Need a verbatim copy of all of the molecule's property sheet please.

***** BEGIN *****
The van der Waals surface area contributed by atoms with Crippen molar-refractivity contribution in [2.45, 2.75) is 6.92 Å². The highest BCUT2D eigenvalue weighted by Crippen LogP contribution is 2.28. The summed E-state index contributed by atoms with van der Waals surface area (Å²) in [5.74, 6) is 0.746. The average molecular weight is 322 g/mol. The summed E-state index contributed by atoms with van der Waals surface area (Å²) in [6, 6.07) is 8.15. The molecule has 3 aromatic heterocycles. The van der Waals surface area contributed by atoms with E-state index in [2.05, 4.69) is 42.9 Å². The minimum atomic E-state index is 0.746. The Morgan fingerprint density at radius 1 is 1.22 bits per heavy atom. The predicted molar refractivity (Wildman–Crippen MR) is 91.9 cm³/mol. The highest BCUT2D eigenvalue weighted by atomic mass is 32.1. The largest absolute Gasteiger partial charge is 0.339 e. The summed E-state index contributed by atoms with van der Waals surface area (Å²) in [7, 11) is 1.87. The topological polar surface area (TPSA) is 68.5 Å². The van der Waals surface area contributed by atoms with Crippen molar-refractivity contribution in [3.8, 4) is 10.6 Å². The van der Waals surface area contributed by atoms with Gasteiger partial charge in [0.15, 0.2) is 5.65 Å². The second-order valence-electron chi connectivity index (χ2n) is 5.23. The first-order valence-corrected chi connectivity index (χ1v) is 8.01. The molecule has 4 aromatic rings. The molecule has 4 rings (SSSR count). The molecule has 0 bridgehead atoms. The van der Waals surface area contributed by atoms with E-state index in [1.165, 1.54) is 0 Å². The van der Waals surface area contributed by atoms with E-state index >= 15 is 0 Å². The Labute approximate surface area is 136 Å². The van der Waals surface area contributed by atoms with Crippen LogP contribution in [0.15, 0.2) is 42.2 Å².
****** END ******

The van der Waals surface area contributed by atoms with Crippen molar-refractivity contribution in [2.45, 2.75) is 6.92 Å². The highest BCUT2D eigenvalue weighted by Crippen LogP contribution is 2.28. The summed E-state index contributed by atoms with van der Waals surface area (Å²) in [5.74, 6) is 0.746. The average molecular weight is 322 g/mol. The summed E-state index contributed by atoms with van der Waals surface area (Å²) in [6, 6.07) is 8.15. The molecule has 3 aromatic heterocycles. The van der Waals surface area contributed by atoms with E-state index in [2.05, 4.69) is 42.9 Å². The minimum atomic E-state index is 0.746. The Morgan fingerprint density at radius 1 is 1.22 bits per heavy atom. The predicted molar refractivity (Wildman–Crippen MR) is 91.9 cm³/mol. The highest BCUT2D eigenvalue weighted by atomic mass is 32.1. The largest absolute Gasteiger partial charge is 0.339 e. The summed E-state index contributed by atoms with van der Waals surface area (Å²) in [7, 11) is 1.87. The topological polar surface area (TPSA) is 68.5 Å². The van der Waals surface area contributed by atoms with Crippen molar-refractivity contribution in [3.8, 4) is 10.6 Å². The van der Waals surface area contributed by atoms with Gasteiger partial charge in [0.15, 0.2) is 5.65 Å². The second-order valence-electron chi connectivity index (χ2n) is 5.23. The first-order valence-corrected chi connectivity index (χ1v) is 8.01. The molecule has 4 aromatic rings. The molecule has 4 rings (SSSR count). The molecule has 0 bridgehead atoms. The van der Waals surface area contributed by atoms with E-state index in [1.165, 1.54) is 0 Å². The van der Waals surface area contributed by atoms with E-state index >= 15 is 0 Å². The Labute approximate surface area is 136 Å². The van der Waals surface area contributed by atoms with Crippen LogP contribution in [0.15, 0.2) is 42.2 Å².